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Pembroke Property Management

How to change your managing agent

At Pembroke Property Management transparency and communication are at the heart of the business.

There are many factors which contribute to leaseholders wanting to change their property management company, the main reasons are the quality of service received and costs increasing due to poor controls. Below we will explain how to change your managing agent.

Options for changing managing agents

We have gone through the options for how to change your managing agent. See some of our case studies for examples of our work. We have also published some examples of our clients bulletin boards, resident handbooks etc.

It all depends how your lease is structured

1.  Tri-Party Lease – Three parties, the freeholder/landlord, the management company and the first leaseholder/property owner.

The management company is responsible for appointing the managing agent. Normally all leaseholders become members of the company when they purchase their property. There will be a board of directors who will instruct the managing agent on all matters. You can find out who they are by carrying out a search at Companies House. If you become a member of the board then you have the opportunity to made decisions and influence the board to re-tender the management contract.  You should contact your current managing agent and tell them that you would like to become a director of the management company. Ask them to send your request to the current board of directors.

If you do not wish to become a member of the board then you must convince the current board to re-tender the current managing agent’s contract.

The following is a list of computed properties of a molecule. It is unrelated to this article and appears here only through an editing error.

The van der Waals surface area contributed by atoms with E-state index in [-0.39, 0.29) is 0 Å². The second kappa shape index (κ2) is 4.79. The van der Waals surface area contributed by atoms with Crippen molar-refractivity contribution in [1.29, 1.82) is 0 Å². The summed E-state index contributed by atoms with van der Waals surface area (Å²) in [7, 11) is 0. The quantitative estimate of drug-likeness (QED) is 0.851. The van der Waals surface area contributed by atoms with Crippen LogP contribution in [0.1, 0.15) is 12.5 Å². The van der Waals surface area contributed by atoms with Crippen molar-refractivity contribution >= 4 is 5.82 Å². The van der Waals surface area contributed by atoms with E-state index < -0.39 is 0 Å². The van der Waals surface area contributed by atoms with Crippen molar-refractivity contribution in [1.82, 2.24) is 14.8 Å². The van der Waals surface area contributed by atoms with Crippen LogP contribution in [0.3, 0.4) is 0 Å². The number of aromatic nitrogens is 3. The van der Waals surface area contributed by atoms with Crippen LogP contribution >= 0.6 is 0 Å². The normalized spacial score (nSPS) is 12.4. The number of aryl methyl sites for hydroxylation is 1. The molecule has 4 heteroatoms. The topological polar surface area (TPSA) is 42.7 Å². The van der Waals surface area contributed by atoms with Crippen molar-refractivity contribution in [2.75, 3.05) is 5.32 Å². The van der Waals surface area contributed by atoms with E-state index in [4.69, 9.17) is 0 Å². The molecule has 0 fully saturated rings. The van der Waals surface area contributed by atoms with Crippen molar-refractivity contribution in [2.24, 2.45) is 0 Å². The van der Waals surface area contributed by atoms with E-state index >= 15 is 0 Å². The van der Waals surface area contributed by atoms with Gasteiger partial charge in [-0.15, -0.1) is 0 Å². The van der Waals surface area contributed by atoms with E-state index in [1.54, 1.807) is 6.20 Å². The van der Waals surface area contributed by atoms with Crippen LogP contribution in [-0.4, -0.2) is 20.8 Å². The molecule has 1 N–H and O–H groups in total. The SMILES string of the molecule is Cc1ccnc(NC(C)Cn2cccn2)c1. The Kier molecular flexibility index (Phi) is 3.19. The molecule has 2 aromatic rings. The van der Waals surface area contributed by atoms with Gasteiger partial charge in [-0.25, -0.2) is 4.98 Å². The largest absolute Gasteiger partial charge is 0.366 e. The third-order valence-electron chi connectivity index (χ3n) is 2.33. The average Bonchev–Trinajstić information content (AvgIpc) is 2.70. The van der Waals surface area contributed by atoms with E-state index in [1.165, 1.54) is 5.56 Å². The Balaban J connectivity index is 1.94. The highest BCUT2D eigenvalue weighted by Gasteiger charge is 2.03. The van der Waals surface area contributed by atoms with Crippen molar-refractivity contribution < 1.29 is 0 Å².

2. Two-Party Lease – The freeholder/landlord and the first leaseholder/property owner.

This type of lease makes it more complex to change managing agents. The options available are:

  • Get the Freeholder/Landlord to agree to change managing agents.
  • Claim your Right to Manage. 50% of the leaseholders will need to agree to become members. Click on the link for more information. Pembroke Property Management are very experienced in bringing successful RTM claims.
  • Buy the Freehold with the other leaseholders in your block. This may not work if leaseholders cannot raise the funds. It is often quicker to claim your Right to Manage to obtain management control. Leaseholders may proceed with buying the Freehold at a later date.
  • Make an application to the Tribunal to appoint a manager. If you can demonstrate poor management then this procedure can work for you. We can assist with this process.

3. Tri-Party with Managing agent named in the leases.

Three parties, the freeholder/landlord, the Managing Agent and the first leaseholder/property owner. This is common in larger developments. There is often a clause written into the lease to exit the agreement. We have written another article about managing agents written into leases.

 

 

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